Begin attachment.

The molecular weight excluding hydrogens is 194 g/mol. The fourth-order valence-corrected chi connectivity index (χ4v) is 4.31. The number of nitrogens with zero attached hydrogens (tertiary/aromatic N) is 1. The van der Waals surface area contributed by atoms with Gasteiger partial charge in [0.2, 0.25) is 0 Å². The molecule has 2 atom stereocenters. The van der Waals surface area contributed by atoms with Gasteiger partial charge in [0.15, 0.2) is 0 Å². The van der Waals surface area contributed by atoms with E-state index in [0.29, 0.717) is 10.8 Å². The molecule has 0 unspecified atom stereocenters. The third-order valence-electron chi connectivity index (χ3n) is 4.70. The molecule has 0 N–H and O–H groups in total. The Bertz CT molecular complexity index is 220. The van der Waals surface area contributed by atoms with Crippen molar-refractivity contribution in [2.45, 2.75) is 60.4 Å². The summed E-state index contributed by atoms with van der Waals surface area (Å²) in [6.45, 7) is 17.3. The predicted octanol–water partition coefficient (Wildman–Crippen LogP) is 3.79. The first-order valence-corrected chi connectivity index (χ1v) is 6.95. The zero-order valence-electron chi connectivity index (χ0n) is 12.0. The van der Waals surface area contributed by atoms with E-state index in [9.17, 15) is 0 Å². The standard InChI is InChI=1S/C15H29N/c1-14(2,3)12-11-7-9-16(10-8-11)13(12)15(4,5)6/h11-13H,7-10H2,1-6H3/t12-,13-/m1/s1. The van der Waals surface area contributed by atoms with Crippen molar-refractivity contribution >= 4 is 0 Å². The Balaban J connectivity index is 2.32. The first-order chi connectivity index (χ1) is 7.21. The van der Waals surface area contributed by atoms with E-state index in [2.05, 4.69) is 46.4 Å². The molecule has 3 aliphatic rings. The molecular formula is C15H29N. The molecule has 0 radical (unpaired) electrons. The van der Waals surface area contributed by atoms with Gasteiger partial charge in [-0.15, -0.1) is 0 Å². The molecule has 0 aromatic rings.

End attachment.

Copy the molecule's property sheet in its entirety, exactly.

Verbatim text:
The molecular weight excluding hydrogens is 194 g/mol. The fourth-order valence-corrected chi connectivity index (χ4v) is 4.31. The number of nitrogens with zero attached hydrogens (tertiary/aromatic N) is 1. The van der Waals surface area contributed by atoms with Gasteiger partial charge in [0.2, 0.25) is 0 Å². The molecule has 2 atom stereocenters. The van der Waals surface area contributed by atoms with Gasteiger partial charge in [0.15, 0.2) is 0 Å². The van der Waals surface area contributed by atoms with E-state index in [0.29, 0.717) is 10.8 Å². The molecule has 0 unspecified atom stereocenters. The third-order valence-electron chi connectivity index (χ3n) is 4.70. The molecule has 0 N–H and O–H groups in total. The Bertz CT molecular complexity index is 220. The van der Waals surface area contributed by atoms with Crippen molar-refractivity contribution in [2.45, 2.75) is 60.4 Å². The summed E-state index contributed by atoms with van der Waals surface area (Å²) in [6.45, 7) is 17.3. The predicted octanol–water partition coefficient (Wildman–Crippen LogP) is 3.79. The first-order valence-corrected chi connectivity index (χ1v) is 6.95. The zero-order valence-electron chi connectivity index (χ0n) is 12.0. The van der Waals surface area contributed by atoms with E-state index in [9.17, 15) is 0 Å². The standard InChI is InChI=1S/C15H29N/c1-14(2,3)12-11-7-9-16(10-8-11)13(12)15(4,5)6/h11-13H,7-10H2,1-6H3/t12-,13-/m1/s1. The van der Waals surface area contributed by atoms with Crippen molar-refractivity contribution >= 4 is 0 Å². The Balaban J connectivity index is 2.32. The first-order chi connectivity index (χ1) is 7.21. The van der Waals surface area contributed by atoms with E-state index in [2.05, 4.69) is 46.4 Å². The molecule has 3 aliphatic rings. The molecular formula is C15H29N. The molecule has 0 radical (unpaired) electrons. The van der Waals surface area contributed by atoms with Gasteiger partial charge in [-0.15, -0.1) is 0 Å². The molecule has 0 aromatic rings.